The crust is a thin layer of rock that floats on the mantle. It is made mainly of silicate minerals (minerals made of silicon and oxygen) such as quartz.
There are two kinds of crust: oceanic and continental.
Oceanic crust is the crust beneath the oceans. It is much thinner – just 7 km thick on average. It is also young, with none being over 200 million years old.
Continental crust is the crust beneath the continents. It is up to 80 km thick and mostly old.
Continental crust is mostly crystalline ‘basement’ rock up to 3800 million years old. Some geologists think at least half of this rock is over 2500 million years old.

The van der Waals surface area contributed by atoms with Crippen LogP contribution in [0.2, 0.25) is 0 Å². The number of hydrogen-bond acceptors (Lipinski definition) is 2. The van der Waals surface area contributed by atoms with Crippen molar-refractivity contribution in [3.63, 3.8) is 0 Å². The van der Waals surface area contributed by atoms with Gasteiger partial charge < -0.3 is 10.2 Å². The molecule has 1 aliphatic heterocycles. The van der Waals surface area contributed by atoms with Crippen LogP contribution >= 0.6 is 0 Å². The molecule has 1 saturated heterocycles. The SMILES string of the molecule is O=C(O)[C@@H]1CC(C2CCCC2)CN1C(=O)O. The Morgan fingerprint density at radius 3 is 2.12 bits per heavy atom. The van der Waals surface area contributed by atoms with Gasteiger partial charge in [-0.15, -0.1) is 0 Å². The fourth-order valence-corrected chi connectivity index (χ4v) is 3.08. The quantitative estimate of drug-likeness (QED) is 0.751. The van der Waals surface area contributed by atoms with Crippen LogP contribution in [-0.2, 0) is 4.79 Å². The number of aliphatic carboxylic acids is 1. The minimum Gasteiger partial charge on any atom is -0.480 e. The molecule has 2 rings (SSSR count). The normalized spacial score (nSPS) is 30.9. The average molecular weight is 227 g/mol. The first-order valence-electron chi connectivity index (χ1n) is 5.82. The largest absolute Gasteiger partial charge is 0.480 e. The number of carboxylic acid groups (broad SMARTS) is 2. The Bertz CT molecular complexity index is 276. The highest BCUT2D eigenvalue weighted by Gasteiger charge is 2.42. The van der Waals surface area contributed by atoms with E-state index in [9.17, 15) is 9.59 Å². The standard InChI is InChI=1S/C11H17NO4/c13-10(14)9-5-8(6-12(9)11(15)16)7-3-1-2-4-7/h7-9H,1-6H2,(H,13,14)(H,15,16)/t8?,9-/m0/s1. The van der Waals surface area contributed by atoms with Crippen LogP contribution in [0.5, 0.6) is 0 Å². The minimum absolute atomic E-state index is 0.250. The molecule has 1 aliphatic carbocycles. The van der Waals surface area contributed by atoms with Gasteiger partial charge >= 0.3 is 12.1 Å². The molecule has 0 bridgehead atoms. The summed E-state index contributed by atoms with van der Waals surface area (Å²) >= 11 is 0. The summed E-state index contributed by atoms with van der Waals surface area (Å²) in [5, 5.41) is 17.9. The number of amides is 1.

It is estimated that approximately one cubic kilometer of new continental crust is probably being created each year.
The ‘basement’ rock has two main layers: an upper half of silica-rich rocks such as granite, schist and gneiss, and a lower half of volcanic rocks such as basalt which have less silica. Ocean crust is mostly basalt.
Continental crust is created in the volcanic arcs above subduction zones (see converging plates). Molten rock from the subducted plate oozes to the surface over a period of a few hundred thousand years.
The boundary between the crust and the mantle beneath it is called the Mohorovicic discontinuity.